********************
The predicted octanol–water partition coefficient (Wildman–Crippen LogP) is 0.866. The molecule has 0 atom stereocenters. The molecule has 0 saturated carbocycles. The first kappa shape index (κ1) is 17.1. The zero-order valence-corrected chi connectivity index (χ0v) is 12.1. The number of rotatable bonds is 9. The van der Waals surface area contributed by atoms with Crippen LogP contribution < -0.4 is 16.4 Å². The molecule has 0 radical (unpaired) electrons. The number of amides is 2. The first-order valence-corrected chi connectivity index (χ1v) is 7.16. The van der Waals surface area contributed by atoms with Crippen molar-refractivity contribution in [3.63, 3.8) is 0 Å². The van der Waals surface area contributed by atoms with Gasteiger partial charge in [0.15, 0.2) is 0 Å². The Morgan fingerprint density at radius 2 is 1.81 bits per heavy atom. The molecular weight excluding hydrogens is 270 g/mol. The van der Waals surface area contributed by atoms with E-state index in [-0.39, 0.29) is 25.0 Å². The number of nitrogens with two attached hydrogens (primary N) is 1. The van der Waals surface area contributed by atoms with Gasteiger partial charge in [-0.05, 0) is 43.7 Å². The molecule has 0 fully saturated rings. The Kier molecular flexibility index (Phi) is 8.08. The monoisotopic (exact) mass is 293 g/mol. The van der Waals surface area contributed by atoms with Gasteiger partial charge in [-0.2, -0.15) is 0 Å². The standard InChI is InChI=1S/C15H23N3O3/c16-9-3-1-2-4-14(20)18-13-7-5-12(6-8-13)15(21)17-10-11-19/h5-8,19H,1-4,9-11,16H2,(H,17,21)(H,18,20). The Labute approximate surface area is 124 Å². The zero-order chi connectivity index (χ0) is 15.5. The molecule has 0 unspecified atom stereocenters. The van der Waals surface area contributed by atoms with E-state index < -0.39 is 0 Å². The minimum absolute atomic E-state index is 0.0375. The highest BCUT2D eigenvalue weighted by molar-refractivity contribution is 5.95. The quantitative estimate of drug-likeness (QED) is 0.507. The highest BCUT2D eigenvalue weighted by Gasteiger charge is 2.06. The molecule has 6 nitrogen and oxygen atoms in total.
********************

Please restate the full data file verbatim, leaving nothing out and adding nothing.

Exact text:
The predicted octanol–water partition coefficient (Wildman–Crippen LogP) is 0.866. The molecule has 0 atom stereocenters. The molecule has 0 saturated carbocycles. The first kappa shape index (κ1) is 17.1. The zero-order valence-corrected chi connectivity index (χ0v) is 12.1. The number of rotatable bonds is 9. The van der Waals surface area contributed by atoms with Crippen LogP contribution < -0.4 is 16.4 Å². The molecule has 0 radical (unpaired) electrons. The number of amides is 2. The first-order valence-corrected chi connectivity index (χ1v) is 7.16. The van der Waals surface area contributed by atoms with Crippen molar-refractivity contribution in [3.63, 3.8) is 0 Å². The van der Waals surface area contributed by atoms with Gasteiger partial charge in [0.15, 0.2) is 0 Å². The Morgan fingerprint density at radius 2 is 1.81 bits per heavy atom. The molecular weight excluding hydrogens is 270 g/mol. The van der Waals surface area contributed by atoms with E-state index in [-0.39, 0.29) is 25.0 Å². The number of nitrogens with two attached hydrogens (primary N) is 1. The van der Waals surface area contributed by atoms with Gasteiger partial charge in [-0.05, 0) is 43.7 Å². The molecule has 0 fully saturated rings. The Kier molecular flexibility index (Phi) is 8.08. The monoisotopic (exact) mass is 293 g/mol. The van der Waals surface area contributed by atoms with Gasteiger partial charge in [-0.2, -0.15) is 0 Å². The standard InChI is InChI=1S/C15H23N3O3/c16-9-3-1-2-4-14(20)18-13-7-5-12(6-8-13)15(21)17-10-11-19/h5-8,19H,1-4,9-11,16H2,(H,17,21)(H,18,20). The Labute approximate surface area is 124 Å². The zero-order chi connectivity index (χ0) is 15.5. The molecule has 0 unspecified atom stereocenters. The van der Waals surface area contributed by atoms with E-state index < -0.39 is 0 Å². The minimum absolute atomic E-state index is 0.0375. The highest BCUT2D eigenvalue weighted by molar-refractivity contribution is 5.95. The quantitative estimate of drug-likeness (QED) is 0.507. The highest BCUT2D eigenvalue weighted by Gasteiger charge is 2.06. The molecule has 6 nitrogen and oxygen atoms in total.